• A “good” science fair project idea is one that interests and challenges you. Never mind if it’s something completely new and untried – you will grow as a scientist only by delving into unexplored territories and learning more along the way. You are most likely to find you enjoy an area you might never have picked otherwise.
  • While a complicated-looking project does not guarantee success, topics that are too easy – “What types of glue are the strongest?” – are unlikely to impress the judges unless you are going to study the molecular structure of each type of glue. However, in most cases, a student who knows his topic well will win over a student with poor presentation skills.
  • No matter what topic you choose, make sure you focus on a specific aspect that can be completed within a year. For instance, instead of working on ways to reduce global warming, focus on reducing or mitigating one cause of global warming and you’re more likely to make progress in it.

Spend Time on Background Research

Once you choose your topic, you’ll need to spend sufficient time researching the background and collecting data. This data is the backbone of your science fair project – it is the basis on which you will be building your project and the importance of collecting and understanding this information cannot be emphasized enough.  Background research helps you formulate a hypothesis, create a streamlined procedure; maybe even avoid some of the problems that might crop up during your project and definitely help you save time in the end.  The more time you spend understanding your topic, the more accurately will you be able to predict what might happen.  It will also make it easier to analyze your results and arrive at a detailed conclusion. This is the real purpose of background research.

Do not be disheartened if your data seems to difficult to decipher – some concepts need to be reread several times before you can make sense of them – the best way is to start with what you do understand and work your way upwards. Do not let unknown concepts frighten you into giving up on the science fair project idea; one of the most important reasons for doing a science project is to learn new things.

Presentation Matters

You can maximize your chances of winning by learning how to communicate your science fair project idea well.

  • Prepare a short spiel (2-5 minutes) summarizing your key findings and the theory behind the project – you will have to give this speech when you meet the judges, so keep it short and succinct.
  • Make a list of questions the judges are likely to ask you and rehearse the answers. Ask your parents, siblings or friends to pretend they are judges and practice explaining your project in simple layman terms to them.
  • If possible, create easy-to-understand graphs and diagrams on your display board and point to them during the discussion.
  • Be audible and confident while answering questions – DO NOT MUMBLE! If you do not know the answer, it’s okay to say “I don’t know.”
  • Always ask for feedback from judges and visitors to improve your project and come up with a better idea next time.

Hope this helped!

Mathematician of the Month – Napier

Logarithm 1Well, what is this ‘log-in-a-rhythm’ up to? And what does this have to do with our celebrated Scottish mathematician of the month – John Napier? A lot, actually. It is this Mr. John Napier who is credited with making an incredible contribution to the field of mathematics, in the form of the invention of the mathematical concept of ‘logarithm’.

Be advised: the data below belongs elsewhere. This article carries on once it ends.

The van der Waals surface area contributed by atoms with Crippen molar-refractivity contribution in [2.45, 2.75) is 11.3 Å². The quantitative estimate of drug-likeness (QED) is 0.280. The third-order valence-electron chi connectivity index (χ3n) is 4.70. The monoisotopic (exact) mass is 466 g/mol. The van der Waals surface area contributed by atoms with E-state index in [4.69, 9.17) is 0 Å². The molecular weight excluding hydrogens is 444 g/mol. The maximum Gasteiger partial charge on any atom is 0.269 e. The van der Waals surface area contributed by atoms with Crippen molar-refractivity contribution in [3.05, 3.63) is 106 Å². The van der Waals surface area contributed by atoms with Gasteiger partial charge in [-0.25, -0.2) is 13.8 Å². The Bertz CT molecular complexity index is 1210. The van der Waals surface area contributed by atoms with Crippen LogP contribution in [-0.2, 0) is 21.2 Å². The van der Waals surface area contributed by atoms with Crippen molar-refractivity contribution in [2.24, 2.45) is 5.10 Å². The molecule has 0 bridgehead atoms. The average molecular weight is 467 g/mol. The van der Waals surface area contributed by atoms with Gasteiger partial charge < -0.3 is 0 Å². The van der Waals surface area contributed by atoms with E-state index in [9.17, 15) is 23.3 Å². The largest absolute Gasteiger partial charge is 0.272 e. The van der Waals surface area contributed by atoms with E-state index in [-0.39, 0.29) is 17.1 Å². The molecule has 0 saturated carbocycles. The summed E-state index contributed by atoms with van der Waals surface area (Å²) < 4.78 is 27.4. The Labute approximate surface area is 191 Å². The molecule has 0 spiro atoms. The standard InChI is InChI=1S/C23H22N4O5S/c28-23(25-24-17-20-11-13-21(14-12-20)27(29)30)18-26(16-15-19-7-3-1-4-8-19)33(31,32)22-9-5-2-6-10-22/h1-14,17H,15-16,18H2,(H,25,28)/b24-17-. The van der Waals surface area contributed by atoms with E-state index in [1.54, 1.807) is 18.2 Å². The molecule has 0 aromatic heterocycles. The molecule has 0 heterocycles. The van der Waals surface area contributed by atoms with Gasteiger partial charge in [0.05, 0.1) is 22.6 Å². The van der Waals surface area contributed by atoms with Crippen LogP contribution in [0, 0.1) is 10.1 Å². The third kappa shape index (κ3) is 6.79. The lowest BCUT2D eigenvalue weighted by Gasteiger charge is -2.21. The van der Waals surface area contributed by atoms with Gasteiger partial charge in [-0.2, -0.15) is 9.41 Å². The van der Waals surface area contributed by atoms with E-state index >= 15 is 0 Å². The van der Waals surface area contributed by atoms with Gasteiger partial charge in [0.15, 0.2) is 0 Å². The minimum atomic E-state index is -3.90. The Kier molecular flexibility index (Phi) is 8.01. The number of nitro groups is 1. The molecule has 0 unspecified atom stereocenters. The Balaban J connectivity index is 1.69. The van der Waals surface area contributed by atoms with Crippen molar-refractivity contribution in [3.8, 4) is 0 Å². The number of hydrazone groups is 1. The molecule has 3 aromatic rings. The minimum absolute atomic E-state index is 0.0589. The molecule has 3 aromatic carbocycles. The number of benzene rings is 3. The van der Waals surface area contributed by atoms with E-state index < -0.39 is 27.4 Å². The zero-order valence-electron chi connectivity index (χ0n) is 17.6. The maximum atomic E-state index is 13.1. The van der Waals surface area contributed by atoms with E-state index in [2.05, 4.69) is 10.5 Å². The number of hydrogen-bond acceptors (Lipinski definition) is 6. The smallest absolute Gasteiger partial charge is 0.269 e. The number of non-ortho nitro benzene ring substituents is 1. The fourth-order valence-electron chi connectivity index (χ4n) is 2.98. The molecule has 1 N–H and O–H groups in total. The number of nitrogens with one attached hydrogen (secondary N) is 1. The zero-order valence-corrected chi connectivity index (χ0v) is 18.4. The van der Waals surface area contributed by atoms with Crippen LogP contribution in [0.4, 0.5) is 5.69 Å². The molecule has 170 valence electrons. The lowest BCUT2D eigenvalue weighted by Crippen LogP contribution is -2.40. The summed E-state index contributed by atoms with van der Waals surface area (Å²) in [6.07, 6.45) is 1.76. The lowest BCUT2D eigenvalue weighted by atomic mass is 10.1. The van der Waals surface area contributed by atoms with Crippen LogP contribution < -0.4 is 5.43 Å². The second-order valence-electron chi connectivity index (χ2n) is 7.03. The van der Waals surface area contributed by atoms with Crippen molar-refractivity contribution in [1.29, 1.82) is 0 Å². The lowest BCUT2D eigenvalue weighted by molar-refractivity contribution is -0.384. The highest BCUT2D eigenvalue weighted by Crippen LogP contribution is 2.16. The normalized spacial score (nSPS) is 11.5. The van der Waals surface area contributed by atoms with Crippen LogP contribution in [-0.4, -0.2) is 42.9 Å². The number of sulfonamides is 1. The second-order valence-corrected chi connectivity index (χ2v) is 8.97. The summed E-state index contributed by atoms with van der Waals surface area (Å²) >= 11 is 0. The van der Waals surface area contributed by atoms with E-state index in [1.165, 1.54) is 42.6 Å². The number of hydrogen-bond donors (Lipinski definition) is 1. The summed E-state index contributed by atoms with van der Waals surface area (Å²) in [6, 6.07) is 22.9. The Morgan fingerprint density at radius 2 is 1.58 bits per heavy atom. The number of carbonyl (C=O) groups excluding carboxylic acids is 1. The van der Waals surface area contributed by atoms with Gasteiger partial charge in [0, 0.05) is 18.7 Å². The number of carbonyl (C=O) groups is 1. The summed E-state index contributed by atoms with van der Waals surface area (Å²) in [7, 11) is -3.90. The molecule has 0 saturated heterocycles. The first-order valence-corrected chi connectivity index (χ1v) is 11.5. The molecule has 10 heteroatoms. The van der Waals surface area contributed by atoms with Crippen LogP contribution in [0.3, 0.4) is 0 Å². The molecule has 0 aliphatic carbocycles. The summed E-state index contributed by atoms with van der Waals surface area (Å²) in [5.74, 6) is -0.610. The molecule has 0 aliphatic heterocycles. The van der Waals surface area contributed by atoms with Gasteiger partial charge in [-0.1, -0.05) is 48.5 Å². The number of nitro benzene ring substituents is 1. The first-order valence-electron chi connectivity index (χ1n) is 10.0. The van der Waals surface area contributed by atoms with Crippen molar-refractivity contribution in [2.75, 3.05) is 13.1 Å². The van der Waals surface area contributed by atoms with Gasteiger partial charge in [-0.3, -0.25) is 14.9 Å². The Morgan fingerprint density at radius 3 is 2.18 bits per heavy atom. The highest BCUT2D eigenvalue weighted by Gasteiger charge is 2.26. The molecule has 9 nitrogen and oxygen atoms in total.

John Napier

A logarithm can be defined thus: It is a quantity representing the power to which a fixed number (the base) must be raised to produce a given number.

Didn’t get it? Well, in simpler terms, it is a method by which relatively complicated mathematical calculations involving multiplication and division can be replaced by the simpler mathematical processes of addition and subtraction to arrive at the required result. This process of simplification of large calculations paved the way ahead for many scientists of yesteryears (and is even helping them now!), leading to significant advancements in the fields of science and technology.

As with a majority of the other eminent scientists and mathematicians, Mr. Napier also led a crazy smart life of sorts. He was seen as a virtual recluse – roaming around in his nightclothes according to his whims and fancies, muttering all the while to himself. For some reason unknown to the world, he always carried around a black spider in a small box kept in his pocket.

Legend has it that once upon a time Napier suspected that one of his servants had started stealing from the estate. In order to nab the culprit, he devised a clever plan – a black rooster (that, on a brainwave from Napier, was brushed with black soot), which allegedly was blessed with the power of divination, was kept inside a shed. Each of the servants was asked to go inside and touch the rooster in question, which would eventually come up with the name of the thief. The servants did so; and as expected, one of the fellows that went in came out clean-handed and was rightly proclaimed the thief!

It is said that Napier considered the subject of mathematics more like a hobby; he enjoyed it immensely (It fails me how anyone can enjoy maths and my kids take after me – I have to put in a huge amount of effort just to get them to do their math worksheets… Phew!). . The first time he set foot in a school was at the age of 13 years. But soon he dropped out and not much of his life is known till at the age of 21 years, he bought his own castle in Scotland (aaah, if only wishes were horses, beggars – like me – would ride!). Today, it is a part of the prestigious Edinburgh Napier University.

Theorems in spherical trigonometry (maths that deals with the relations of the sides and angles of triangles), Napier’s bones (a multiplication tool using a set of numbered rods) and extensive books on logarithms are just some of his contributions to astronomy and dynamics, in addition to other areas of physics. Hats off, Mr. Napier!